Finally, Madame Russo sliced her fork through the cupcake and slowly raised it to her mouth, taking a million years to chew and swallow. The whole time, her face never changed. This must be what it felt like to compete in one of those food competition shows, Belinda thought. She also considered her grandmother would make a terrific judge.
After finishing her bite and staring blankly ahead of her, her grandmother dabbed at her mouth with the napkin draped on her lap and leaned back in the chair. “All right. We’ll serve all of them.”
Belinda blinked, her mouth parting in surprise. “All of them?”
“That’s what I said, yes.” Her grandmother stood, her chair grating across the wood.
“Are you sure?” Belinda knew she should just leave it at that, but her mouth had other ideas. “I mean, I’m a little confused as to why you want to serve all of them.”
“You are?” Her sunglass-covered eyes fixed on Belinda. “Do you not like all the choices you presented yourself?”
“Of course I like them,” Belinda said indignantly. “But I really didn’t know if you did.”
“Don’t be ridiculous. They were all delicious. I can’t decide between them, so I want you to serve them all.”
“Then why didn’t you just say so?” Belinda put her hands on her hips, feeling really put out. “We’ve stressed and slaved over these samples like they were the last hope of mankind. And you can’t even tell me you liked them without prompting?”
Belinda’s grandmother looked visibly surprised by her outburst, and swiped off her sunglasses, appraising her granddaughter.
Belinda folded her arms, shaking her head. “I’m sorry. It’s fine. We’ll set up the delivery details later.”
She started to collect the plate and go inside to gather her things, when she felt a hand on her arm. Belinda turned to face her grandmother. “You know what you’re doing,” her grandmother said, “and you’re good at it. I didn’t have a doubt in my mind that I would like everything you set in front of me today.”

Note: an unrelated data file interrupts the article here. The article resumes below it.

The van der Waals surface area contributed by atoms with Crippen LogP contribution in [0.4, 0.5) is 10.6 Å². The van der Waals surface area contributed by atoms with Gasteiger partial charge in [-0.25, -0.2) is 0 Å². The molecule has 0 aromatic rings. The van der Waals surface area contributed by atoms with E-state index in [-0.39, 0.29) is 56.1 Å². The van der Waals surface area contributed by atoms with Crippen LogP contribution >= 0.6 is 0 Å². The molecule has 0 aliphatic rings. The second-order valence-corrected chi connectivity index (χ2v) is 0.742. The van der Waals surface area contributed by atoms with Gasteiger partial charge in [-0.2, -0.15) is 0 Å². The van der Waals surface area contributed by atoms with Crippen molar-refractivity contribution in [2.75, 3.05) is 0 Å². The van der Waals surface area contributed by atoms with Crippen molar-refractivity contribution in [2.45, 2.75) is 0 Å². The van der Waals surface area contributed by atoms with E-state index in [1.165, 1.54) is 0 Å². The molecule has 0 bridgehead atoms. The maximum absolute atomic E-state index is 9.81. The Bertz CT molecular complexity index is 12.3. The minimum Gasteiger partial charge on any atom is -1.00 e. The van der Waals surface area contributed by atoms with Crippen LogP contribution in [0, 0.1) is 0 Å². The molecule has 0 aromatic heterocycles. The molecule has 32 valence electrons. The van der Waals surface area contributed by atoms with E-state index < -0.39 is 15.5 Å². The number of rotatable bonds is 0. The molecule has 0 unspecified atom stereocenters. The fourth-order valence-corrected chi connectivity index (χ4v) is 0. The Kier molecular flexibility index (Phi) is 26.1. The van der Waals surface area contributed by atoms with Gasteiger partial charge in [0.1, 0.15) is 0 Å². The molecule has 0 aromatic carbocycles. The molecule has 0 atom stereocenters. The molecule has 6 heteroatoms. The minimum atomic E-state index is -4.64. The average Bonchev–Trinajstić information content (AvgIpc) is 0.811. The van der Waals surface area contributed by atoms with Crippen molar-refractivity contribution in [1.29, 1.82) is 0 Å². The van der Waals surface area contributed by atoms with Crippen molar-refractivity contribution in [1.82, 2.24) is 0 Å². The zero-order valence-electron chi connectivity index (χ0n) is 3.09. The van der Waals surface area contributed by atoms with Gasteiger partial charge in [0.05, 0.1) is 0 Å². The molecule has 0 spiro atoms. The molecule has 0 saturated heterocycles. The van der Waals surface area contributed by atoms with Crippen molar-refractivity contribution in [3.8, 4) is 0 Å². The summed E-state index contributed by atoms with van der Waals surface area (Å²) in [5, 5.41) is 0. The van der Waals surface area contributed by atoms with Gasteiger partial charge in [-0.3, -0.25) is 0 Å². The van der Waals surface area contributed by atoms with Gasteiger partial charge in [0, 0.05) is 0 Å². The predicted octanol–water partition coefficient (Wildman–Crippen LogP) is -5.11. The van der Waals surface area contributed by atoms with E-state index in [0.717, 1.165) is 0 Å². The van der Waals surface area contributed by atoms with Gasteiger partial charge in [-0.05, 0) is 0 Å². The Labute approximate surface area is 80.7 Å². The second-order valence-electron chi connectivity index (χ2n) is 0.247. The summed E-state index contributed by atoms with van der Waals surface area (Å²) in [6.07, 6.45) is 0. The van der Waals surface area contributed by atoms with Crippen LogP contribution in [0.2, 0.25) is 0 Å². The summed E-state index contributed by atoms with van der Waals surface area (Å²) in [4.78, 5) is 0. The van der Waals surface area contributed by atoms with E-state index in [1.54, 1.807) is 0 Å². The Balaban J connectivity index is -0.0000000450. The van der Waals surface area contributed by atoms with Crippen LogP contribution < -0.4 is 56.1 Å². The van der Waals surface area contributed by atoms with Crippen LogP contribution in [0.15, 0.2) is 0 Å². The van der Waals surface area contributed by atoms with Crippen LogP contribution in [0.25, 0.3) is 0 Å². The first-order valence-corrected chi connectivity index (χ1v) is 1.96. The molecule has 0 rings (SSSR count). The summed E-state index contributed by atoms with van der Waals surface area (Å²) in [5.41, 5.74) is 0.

Belinda’s hands dropped. “Really?”
“Of course. I hired you because I had full confidence you could deliver.”
For possibly the first time ever, Belinda was speechless.
“I’ll call you with the details.” After patting her arm, her grandmother swept back into the house.
Belinda stared down at the plate, a small glow of something warm and fuzzy budding inside her. Had her grandmother just praised her abilities? She smiled to herself. Mia would never believe this. She picked up the plate again, ready to go home and start organizing for the luncheon, when her grandmother poked her head out the door.
“You will be sure not to wear any tacky uniform T-shirts to the luncheon, won’t you?” her grandmother said.
Belinda turned, her smile fading. “We never wear tacky T-shirts, Gram,” she said between clenched teeth.
“Good. No worries, then.” She smiled and shut the door.
Belinda narrowed her brown eyes, settling them on a bird perched on the patio rail. The bird chirped at her.
“You’re right. I should’ve served them on paper plates.” The bird cocked its head and flew off.
Belinda watched until the bird vanished into the brush behind the house. She sighed and opened the glass door leading into the kitchen. Yep. She would definitely regret this.
~ * ~